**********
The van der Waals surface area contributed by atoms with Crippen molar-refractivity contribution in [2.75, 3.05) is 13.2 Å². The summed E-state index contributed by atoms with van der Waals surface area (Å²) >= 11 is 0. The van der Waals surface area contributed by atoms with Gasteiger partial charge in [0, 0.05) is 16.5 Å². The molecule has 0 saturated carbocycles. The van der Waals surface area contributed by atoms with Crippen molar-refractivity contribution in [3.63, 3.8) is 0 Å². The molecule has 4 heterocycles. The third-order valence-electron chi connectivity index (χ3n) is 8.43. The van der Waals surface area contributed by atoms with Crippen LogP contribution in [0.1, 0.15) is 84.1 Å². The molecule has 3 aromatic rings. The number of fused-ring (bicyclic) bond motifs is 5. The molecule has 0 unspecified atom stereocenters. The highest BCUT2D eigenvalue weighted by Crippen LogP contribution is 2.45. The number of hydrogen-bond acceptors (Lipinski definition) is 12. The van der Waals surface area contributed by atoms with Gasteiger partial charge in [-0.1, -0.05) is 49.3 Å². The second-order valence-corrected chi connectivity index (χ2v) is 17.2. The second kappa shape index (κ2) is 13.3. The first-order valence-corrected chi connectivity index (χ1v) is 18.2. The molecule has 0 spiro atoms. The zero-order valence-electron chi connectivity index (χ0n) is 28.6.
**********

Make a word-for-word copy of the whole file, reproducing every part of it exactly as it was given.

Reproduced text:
The van der Waals surface area contributed by atoms with Crippen molar-refractivity contribution in [2.75, 3.05) is 13.2 Å². The summed E-state index contributed by atoms with van der Waals surface area (Å²) >= 11 is 0. The van der Waals surface area contributed by atoms with Gasteiger partial charge in [0, 0.05) is 16.5 Å². The molecule has 0 saturated carbocycles. The van der Waals surface area contributed by atoms with Crippen molar-refractivity contribution in [3.63, 3.8) is 0 Å². The molecule has 4 heterocycles. The third-order valence-electron chi connectivity index (χ3n) is 8.43. The van der Waals surface area contributed by atoms with Crippen LogP contribution in [0.1, 0.15) is 84.1 Å². The molecule has 3 aromatic rings. The number of fused-ring (bicyclic) bond motifs is 5. The molecule has 0 unspecified atom stereocenters. The highest BCUT2D eigenvalue weighted by Crippen LogP contribution is 2.45. The number of hydrogen-bond acceptors (Lipinski definition) is 12. The van der Waals surface area contributed by atoms with Gasteiger partial charge in [-0.1, -0.05) is 49.3 Å². The second-order valence-corrected chi connectivity index (χ2v) is 17.2. The second kappa shape index (κ2) is 13.3. The first-order valence-corrected chi connectivity index (χ1v) is 18.2. The molecule has 0 spiro atoms. The zero-order valence-electron chi connectivity index (χ0n) is 28.6.